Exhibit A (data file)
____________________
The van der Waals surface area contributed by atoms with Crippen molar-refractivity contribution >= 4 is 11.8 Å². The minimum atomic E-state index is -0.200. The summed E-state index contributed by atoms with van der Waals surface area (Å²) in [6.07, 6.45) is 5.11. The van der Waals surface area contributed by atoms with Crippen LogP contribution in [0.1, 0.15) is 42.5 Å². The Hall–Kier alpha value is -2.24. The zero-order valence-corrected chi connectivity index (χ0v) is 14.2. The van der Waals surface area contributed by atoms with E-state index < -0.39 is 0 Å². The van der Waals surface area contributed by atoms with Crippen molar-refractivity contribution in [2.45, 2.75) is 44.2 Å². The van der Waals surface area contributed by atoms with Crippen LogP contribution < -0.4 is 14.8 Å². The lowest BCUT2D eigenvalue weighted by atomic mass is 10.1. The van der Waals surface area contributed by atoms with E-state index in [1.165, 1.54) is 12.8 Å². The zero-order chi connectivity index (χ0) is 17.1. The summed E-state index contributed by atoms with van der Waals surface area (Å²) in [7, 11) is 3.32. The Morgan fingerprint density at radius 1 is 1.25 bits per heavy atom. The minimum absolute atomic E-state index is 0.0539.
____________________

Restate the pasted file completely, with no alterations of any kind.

The van der Waals surface area contributed by atoms with Crippen molar-refractivity contribution >= 4 is 11.8 Å². The minimum atomic E-state index is -0.200. The summed E-state index contributed by atoms with van der Waals surface area (Å²) in [6.07, 6.45) is 5.11. The van der Waals surface area contributed by atoms with Crippen LogP contribution in [0.1, 0.15) is 42.5 Å². The Hall–Kier alpha value is -2.24. The zero-order valence-corrected chi connectivity index (χ0v) is 14.2. The van der Waals surface area contributed by atoms with E-state index < -0.39 is 0 Å². The van der Waals surface area contributed by atoms with Crippen molar-refractivity contribution in [2.45, 2.75) is 44.2 Å². The van der Waals surface area contributed by atoms with Crippen LogP contribution < -0.4 is 14.8 Å². The lowest BCUT2D eigenvalue weighted by atomic mass is 10.1. The van der Waals surface area contributed by atoms with E-state index in [1.165, 1.54) is 12.8 Å². The zero-order chi connectivity index (χ0) is 17.1. The summed E-state index contributed by atoms with van der Waals surface area (Å²) in [7, 11) is 3.32. The Morgan fingerprint density at radius 1 is 1.25 bits per heavy atom. The minimum absolute atomic E-state index is 0.0539.